The frightening thing is, this is attached to nothing. This just came howling out my frontal lobe and splashed itself on the screen and was gone.
Good thing I’m incapable of self-critique, and thus can plaster it here without cringing.
* * *
“Where’s the winter girl?”
“Out there. Bathing in the snow.”
“What?” Onsha could not tell if the soldier was joking or not. “What in the name of Vashtla-Durrur do you mean?”
“Bathing. You know, nude, rubbing herself with the thing.”
“You think there’s anything else out there in the fucking howling waste? Yes, with snow. I don’t make up these northerner ways, I just report them.”
Onsha shivered. “That’s insane.”
“Hey, it keeps you clean. You ask me, screaming cold is worth it if it keeps the crawls away.”
“So this is then why northerners have skins as white and pure as snow.”
“Fuck off, Onsha. It’s not fucking meet for a halfblood like you to go on acting like the worst idiot Bear Cultist. Don’t start ragging on the superiority of the white people; if we were superior we wouldn’t be here behind the Barrier Range where you can’t piss without it tinkling on hitting the snow.”
Onsha took a step back, then one forward full of zeal. “We have a proud history! We are inferior to no-one! And this place we have chosen for ourselves to show our —”
“Quit it.” A hand took hold of Onsha’s raised one by fist, and forced it down. Thawa stepped to her view, fresh from her snow-bath, naked save for her smallclothes and a leather breastplate. There was a dagger at her hip, swinging from a loop in the breastplate’s hem. Her skin was as white and pure as milk, as snow, and made Onsha dizzy just to look at it. Her red hair hung as a wet curtain on the either side of her half-amused, half-disapproving face. “Stop chasing after a better people. All’s as corrupt and as pure as any else. To seek’s good, but sometimes tain’t no more to find and you better live with it.”
She let go of her and walked to the fire to dress. Onsha rubbed her wrist and sighed, then followed her to the fire.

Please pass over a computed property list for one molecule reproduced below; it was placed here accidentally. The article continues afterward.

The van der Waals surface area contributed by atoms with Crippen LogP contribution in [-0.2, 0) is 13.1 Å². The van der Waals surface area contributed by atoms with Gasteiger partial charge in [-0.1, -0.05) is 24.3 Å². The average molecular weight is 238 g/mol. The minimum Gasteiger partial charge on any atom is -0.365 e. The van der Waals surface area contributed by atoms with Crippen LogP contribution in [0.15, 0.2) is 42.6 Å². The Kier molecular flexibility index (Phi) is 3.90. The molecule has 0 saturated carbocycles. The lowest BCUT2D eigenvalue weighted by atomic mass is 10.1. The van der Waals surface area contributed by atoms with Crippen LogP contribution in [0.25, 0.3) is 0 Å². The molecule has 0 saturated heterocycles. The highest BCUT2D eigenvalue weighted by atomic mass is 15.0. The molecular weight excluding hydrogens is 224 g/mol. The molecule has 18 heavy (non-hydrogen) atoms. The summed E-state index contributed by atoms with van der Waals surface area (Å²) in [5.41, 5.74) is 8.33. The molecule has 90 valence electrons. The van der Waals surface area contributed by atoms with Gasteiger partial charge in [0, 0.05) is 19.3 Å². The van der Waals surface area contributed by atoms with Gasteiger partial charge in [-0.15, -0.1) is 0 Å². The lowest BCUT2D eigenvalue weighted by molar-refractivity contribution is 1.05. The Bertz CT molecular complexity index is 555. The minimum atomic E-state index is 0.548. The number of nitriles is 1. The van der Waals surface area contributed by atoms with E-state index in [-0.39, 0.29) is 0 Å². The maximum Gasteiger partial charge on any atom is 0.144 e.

The old soldier snorted, and fished out his pipe. Damn fool youngsters.
Thawa dressed slowly, inspecting every part of her dress, as her life did indeed depend on it.
Already on, the smallclothes and the honey-colored leather breastplate. Then socks and gloves of finest and clingiest silk, up to her elbows and knees, as black as her skin was white. Then over them pants of soft, slick firefoxfur, dyed black, and a shirt of yeti-wool: the combination made her seem like a wet white werewolf that had stood waist-deep in tar.
Over the pants high socks of rough wool, and over them another pair; over them grey wool trousers with suspenders — not particularly feminine, but then again neither was frostbite. Over those, with seemingly endless lacings, plates of soft, boiled honey-colored leather, and indestructible dragonskin boots trimmed with wolf fur, both as blue-grey as bared steel.
On her upper body, over the yeti-wool shirt another, this time of lamb-wool, knit into endless spiral patterns and dyed red and white, so long that it had loops for her thumbs, and went under her legs’ armor to her knees before the lacings trapped it there, sure to not get loose. Then over it a second honey-leather breastplate, this with more scars in it than the first one. Then long black gloves of mountain eel skin, insides soft with white mosswool.
Finally, over all of this, her red dragon-scaled armor of lacquered witchwood: a burst of red scales tied around her waist, supported by her swordbelt; two large scales on her knees, laced there; a cluster round her neck and shoulders, cascading down to her elbows and breasts, and most of the way down her back. Gauntlets of the same covered her arms from elbows to wrists and jutted beyond; and a collar of black wolfpelt protected her neck; that was all.